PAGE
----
What are "Ghost Inscriptions"?

What are "Ghost Inscriptions"?

We recently discovered a new type of inscription, a "missing" inscription type that didn't even have the chance to be recognized as "cursed". Some of us have started calling them "ghost inscriptions". Perhaps the nomenclature, definition of "ghost inscription" will evolve with time, but let's dive in and explain what is happening:

The ord client will soon begin recognizing a new type of inscription. There are currently only 4 types of curses that create a cursed inscription, but there could be many more – we just don't know what they might be. OrdinalHub developer Psifour coined the term "ghost inscription" to describe this new class of inscription, but it is unclear whether we will use ghost inscription to refer to a specific mechanic that created these missing inscriptions or whether "ghost" will refer to an entire category of inscriptions.

How ghost inscriptions were discovered

We here at OrdinalHub first publicly identified what we now call ghost inscriptions last May in our video "the Cursed Inscriptions Rabbithole. We initially created the video because the market was uneducated about what cursed inscriptions were. Additionally, the documentation on the official ordinals.com site was inaccurate and was causing a lot of confusion.

In the video, we demonstrated how the documentation on ordinals.com would have produced a cursed inscription. However, as the definition of cursed as evolved, it appears that we would no longer consider the inscription produced from the documentation "cursed". Cursed seems to have evolved into meaning "an inscription that is considered valid but not yet recognized by the ord reference client" whereas this was an inscription type that was not yet considered valid nor appeared to be recognized by anyone but us at OrdinalHub. Therefore, we may need a new name or category to describe it.

Ghost inscriptions from pushnum opcodes

The first type of ghost inscription we've identified results from using "pushnum opcodes" in the inscription envelope. (If you don't know what an envelope is, go read our other blog!)

Pushnum opcodes are opcodes like OP_1 (or OP_2 -> OP_16) are pushed onto the stack in a taproot script-path spend scripts. Upon release of ord 0.4.0 and still to-date in ord 0.9.0, including a pushnum opcode results in the ord client (and we assume all other clients) not parsing the inscription, meaning that it doesn't recognize the inscription at all.

Here is what the original documentation on docs.ordinals.com said:

Notice that following the documentation OP_1 would be pushed instead of what the updated documentation says today, now updated to the correct OP_PUSH 1.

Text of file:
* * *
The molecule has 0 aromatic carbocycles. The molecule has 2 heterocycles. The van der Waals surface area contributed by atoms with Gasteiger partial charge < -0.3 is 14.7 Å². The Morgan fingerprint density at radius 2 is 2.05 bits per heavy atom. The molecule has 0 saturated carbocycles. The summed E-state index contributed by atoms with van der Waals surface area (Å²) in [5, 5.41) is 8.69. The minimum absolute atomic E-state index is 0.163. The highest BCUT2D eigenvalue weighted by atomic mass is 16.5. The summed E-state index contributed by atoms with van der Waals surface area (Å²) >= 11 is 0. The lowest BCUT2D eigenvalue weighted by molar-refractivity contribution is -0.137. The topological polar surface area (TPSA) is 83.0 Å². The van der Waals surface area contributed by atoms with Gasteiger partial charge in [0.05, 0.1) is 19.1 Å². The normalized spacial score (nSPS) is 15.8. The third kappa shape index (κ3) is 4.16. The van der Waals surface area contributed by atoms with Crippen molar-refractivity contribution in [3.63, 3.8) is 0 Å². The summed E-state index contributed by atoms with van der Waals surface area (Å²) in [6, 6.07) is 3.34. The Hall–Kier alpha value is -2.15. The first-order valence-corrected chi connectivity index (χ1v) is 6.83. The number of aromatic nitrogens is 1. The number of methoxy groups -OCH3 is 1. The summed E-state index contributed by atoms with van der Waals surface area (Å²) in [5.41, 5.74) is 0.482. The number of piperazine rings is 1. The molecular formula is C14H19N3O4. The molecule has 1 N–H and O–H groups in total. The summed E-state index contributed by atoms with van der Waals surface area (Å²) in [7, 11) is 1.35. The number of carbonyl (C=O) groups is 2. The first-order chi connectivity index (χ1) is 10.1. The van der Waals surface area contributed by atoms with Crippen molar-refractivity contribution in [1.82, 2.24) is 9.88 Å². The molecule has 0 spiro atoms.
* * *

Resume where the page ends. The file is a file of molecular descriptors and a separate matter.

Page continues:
TL;DR: it was a simple mistake early on in the ord documentation that resulted in a lot of confusion and a fun new type of missing inscription.

While the documentation was fixed after we identified it, there wasn't much discussion about the existence of inscriptions that were created because of the misleading docs. In fact, it appears that Casey Rodarmor only recently discovered that these inscription existed after Psifour was discussing it on a twitter spaces during the "Inscription renumbering debate" the past few weeks:

What are we doing about ghost inscriptions?

Recently, with the "Refactoring the Inscription parsing" PR #2461, many new inscription envelopes in taproot script path spends would be recognized. With Casey now aware of ghost inscriptions, the new envelope parser makes it easy to allow explicit recognition of this new type of inscription resulting from pushnum opcodes "breaking" ord parsing.

A nice upside to this new recognition is that using OP_1 and other pushnum opcodes would also allow us to save one byte per field. This would be a nice minor efficiency improvement for inscriptions overall and I expect this technique to eventually be utilized by more inscribers, especially in the distant future when Bitcoin becomes more expensive to use and every byte counts.

One downside is that due to the obscurity of this issue with ord inscription parsing, this topic has gone entirely unnoticed and undiscussed by the community. Should these inscriptions be recognized? Would this new inscription recognition be considered a "Pareto Improvement"?

*Personal opinion alert*

I believe that most everyone would agree that they should be recognized, however I do want to point out the risks in recognizing more inscription types without a strong agreed upon definition for "what is a valid inscription" or a protocol development/governance structure in place. It is as if the entire Inscription renumbering debate has just ended with no resolution about the core conflicts. There is little to no discussion on the ord github about the very things we were passionately arguing about now fewer than 10 days ago, making me question whether or not people actually care about ordinals or if they just want to make money.

At the moment, I'm still the only person who has commented on the Jubilee issue and I have seen no discussion about it anywhere on twitter or the github. This dumbfounds me.